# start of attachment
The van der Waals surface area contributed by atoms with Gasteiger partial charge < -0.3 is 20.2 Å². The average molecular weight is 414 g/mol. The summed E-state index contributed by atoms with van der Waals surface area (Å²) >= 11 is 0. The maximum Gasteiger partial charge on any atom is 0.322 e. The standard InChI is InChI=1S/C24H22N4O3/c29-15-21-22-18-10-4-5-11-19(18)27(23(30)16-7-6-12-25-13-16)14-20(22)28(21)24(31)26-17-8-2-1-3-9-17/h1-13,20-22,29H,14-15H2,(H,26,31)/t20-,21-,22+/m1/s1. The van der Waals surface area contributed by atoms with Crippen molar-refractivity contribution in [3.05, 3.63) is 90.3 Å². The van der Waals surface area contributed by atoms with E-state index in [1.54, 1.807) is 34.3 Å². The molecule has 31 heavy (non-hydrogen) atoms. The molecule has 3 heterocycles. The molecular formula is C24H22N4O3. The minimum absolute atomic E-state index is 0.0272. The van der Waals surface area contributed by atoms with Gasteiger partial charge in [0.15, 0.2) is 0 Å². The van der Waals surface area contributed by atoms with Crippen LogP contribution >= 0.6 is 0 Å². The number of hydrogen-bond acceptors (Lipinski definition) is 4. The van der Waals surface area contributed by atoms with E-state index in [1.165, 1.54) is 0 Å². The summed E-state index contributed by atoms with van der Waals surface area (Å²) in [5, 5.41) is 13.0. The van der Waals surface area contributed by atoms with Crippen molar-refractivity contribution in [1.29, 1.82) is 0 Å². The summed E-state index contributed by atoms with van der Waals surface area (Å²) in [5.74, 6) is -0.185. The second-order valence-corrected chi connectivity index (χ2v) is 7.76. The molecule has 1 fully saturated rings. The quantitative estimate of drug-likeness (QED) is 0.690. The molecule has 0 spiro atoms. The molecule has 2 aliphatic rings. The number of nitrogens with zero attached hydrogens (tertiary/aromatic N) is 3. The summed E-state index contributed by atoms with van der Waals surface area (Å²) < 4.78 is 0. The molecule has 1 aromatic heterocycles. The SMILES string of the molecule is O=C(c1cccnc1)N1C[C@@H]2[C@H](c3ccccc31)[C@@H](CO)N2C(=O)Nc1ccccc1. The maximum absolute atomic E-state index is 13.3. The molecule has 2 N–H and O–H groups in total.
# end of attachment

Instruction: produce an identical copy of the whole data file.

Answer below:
The van der Waals surface area contributed by atoms with Gasteiger partial charge < -0.3 is 20.2 Å². The average molecular weight is 414 g/mol. The summed E-state index contributed by atoms with van der Waals surface area (Å²) >= 11 is 0. The maximum Gasteiger partial charge on any atom is 0.322 e. The standard InChI is InChI=1S/C24H22N4O3/c29-15-21-22-18-10-4-5-11-19(18)27(23(30)16-7-6-12-25-13-16)14-20(22)28(21)24(31)26-17-8-2-1-3-9-17/h1-13,20-22,29H,14-15H2,(H,26,31)/t20-,21-,22+/m1/s1. The van der Waals surface area contributed by atoms with Crippen molar-refractivity contribution in [3.05, 3.63) is 90.3 Å². The van der Waals surface area contributed by atoms with E-state index in [1.54, 1.807) is 34.3 Å². The molecule has 31 heavy (non-hydrogen) atoms. The molecule has 3 heterocycles. The molecular formula is C24H22N4O3. The minimum absolute atomic E-state index is 0.0272. The van der Waals surface area contributed by atoms with Gasteiger partial charge in [0.15, 0.2) is 0 Å². The van der Waals surface area contributed by atoms with Crippen LogP contribution >= 0.6 is 0 Å². The number of hydrogen-bond acceptors (Lipinski definition) is 4. The van der Waals surface area contributed by atoms with E-state index in [1.165, 1.54) is 0 Å². The summed E-state index contributed by atoms with van der Waals surface area (Å²) in [5, 5.41) is 13.0. The van der Waals surface area contributed by atoms with Crippen molar-refractivity contribution in [1.29, 1.82) is 0 Å². The summed E-state index contributed by atoms with van der Waals surface area (Å²) in [5.74, 6) is -0.185. The second-order valence-corrected chi connectivity index (χ2v) is 7.76. The molecule has 1 fully saturated rings. The quantitative estimate of drug-likeness (QED) is 0.690. The molecule has 0 spiro atoms. The molecule has 2 aliphatic rings. The number of nitrogens with zero attached hydrogens (tertiary/aromatic N) is 3. The summed E-state index contributed by atoms with van der Waals surface area (Å²) < 4.78 is 0. The molecule has 1 aromatic heterocycles. The SMILES string of the molecule is O=C(c1cccnc1)N1C[C@@H]2[C@H](c3ccccc31)[C@@H](CO)N2C(=O)Nc1ccccc1. The maximum absolute atomic E-state index is 13.3. The molecule has 2 N–H and O–H groups in total.